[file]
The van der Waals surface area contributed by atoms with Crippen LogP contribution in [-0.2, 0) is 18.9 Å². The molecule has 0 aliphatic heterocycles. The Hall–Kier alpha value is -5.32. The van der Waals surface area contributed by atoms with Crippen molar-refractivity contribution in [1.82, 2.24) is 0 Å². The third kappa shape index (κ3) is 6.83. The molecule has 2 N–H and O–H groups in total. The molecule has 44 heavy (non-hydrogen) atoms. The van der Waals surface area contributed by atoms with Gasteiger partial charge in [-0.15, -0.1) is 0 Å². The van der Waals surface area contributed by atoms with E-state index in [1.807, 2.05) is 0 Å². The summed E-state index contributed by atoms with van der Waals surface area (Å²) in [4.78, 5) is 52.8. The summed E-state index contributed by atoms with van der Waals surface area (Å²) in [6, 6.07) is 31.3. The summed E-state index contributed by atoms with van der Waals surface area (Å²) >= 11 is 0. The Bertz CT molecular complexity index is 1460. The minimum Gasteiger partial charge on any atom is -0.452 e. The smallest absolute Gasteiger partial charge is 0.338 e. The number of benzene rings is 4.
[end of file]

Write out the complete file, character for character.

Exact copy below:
The van der Waals surface area contributed by atoms with Crippen LogP contribution in [-0.2, 0) is 18.9 Å². The molecule has 0 aliphatic heterocycles. The Hall–Kier alpha value is -5.32. The van der Waals surface area contributed by atoms with Crippen molar-refractivity contribution in [1.82, 2.24) is 0 Å². The third kappa shape index (κ3) is 6.83. The molecule has 2 N–H and O–H groups in total. The molecule has 44 heavy (non-hydrogen) atoms. The van der Waals surface area contributed by atoms with Gasteiger partial charge in [-0.15, -0.1) is 0 Å². The van der Waals surface area contributed by atoms with E-state index in [1.807, 2.05) is 0 Å². The summed E-state index contributed by atoms with van der Waals surface area (Å²) in [4.78, 5) is 52.8. The summed E-state index contributed by atoms with van der Waals surface area (Å²) in [6, 6.07) is 31.3. The summed E-state index contributed by atoms with van der Waals surface area (Å²) >= 11 is 0. The Bertz CT molecular complexity index is 1460. The minimum Gasteiger partial charge on any atom is -0.452 e. The smallest absolute Gasteiger partial charge is 0.338 e. The number of benzene rings is 4.